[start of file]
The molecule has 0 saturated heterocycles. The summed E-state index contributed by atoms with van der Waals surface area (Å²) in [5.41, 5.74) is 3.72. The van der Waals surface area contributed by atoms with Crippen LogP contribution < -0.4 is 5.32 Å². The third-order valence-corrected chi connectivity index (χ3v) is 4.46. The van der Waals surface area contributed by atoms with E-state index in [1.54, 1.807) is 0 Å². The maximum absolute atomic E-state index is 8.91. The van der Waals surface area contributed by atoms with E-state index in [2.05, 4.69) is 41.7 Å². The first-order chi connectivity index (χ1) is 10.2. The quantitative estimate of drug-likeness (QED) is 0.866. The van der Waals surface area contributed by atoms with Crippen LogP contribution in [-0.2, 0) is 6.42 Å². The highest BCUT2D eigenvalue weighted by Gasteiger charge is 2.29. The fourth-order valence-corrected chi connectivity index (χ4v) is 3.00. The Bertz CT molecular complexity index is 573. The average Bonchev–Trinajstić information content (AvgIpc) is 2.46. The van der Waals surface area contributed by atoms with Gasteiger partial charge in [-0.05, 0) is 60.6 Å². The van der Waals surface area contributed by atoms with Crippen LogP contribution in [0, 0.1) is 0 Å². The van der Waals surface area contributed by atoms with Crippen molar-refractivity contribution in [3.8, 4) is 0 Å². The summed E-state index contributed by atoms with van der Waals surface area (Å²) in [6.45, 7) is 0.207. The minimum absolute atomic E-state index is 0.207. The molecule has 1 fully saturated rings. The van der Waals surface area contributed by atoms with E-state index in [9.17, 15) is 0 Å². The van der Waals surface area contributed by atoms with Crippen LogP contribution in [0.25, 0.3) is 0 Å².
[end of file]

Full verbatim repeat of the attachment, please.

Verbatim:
The molecule has 0 saturated heterocycles. The summed E-state index contributed by atoms with van der Waals surface area (Å²) in [5.41, 5.74) is 3.72. The van der Waals surface area contributed by atoms with Crippen LogP contribution < -0.4 is 5.32 Å². The third-order valence-corrected chi connectivity index (χ3v) is 4.46. The van der Waals surface area contributed by atoms with E-state index in [1.54, 1.807) is 0 Å². The maximum absolute atomic E-state index is 8.91. The van der Waals surface area contributed by atoms with E-state index in [2.05, 4.69) is 41.7 Å². The first-order chi connectivity index (χ1) is 10.2. The quantitative estimate of drug-likeness (QED) is 0.866. The van der Waals surface area contributed by atoms with Crippen LogP contribution in [-0.2, 0) is 6.42 Å². The highest BCUT2D eigenvalue weighted by Gasteiger charge is 2.29. The fourth-order valence-corrected chi connectivity index (χ4v) is 3.00. The Bertz CT molecular complexity index is 573. The average Bonchev–Trinajstić information content (AvgIpc) is 2.46. The van der Waals surface area contributed by atoms with Gasteiger partial charge in [-0.05, 0) is 60.6 Å². The van der Waals surface area contributed by atoms with Crippen LogP contribution in [0, 0.1) is 0 Å². The van der Waals surface area contributed by atoms with Crippen molar-refractivity contribution in [3.8, 4) is 0 Å². The summed E-state index contributed by atoms with van der Waals surface area (Å²) in [6.45, 7) is 0.207. The minimum absolute atomic E-state index is 0.207. The molecule has 1 fully saturated rings. The van der Waals surface area contributed by atoms with E-state index in [9.17, 15) is 0 Å². The van der Waals surface area contributed by atoms with Crippen LogP contribution in [0.25, 0.3) is 0 Å².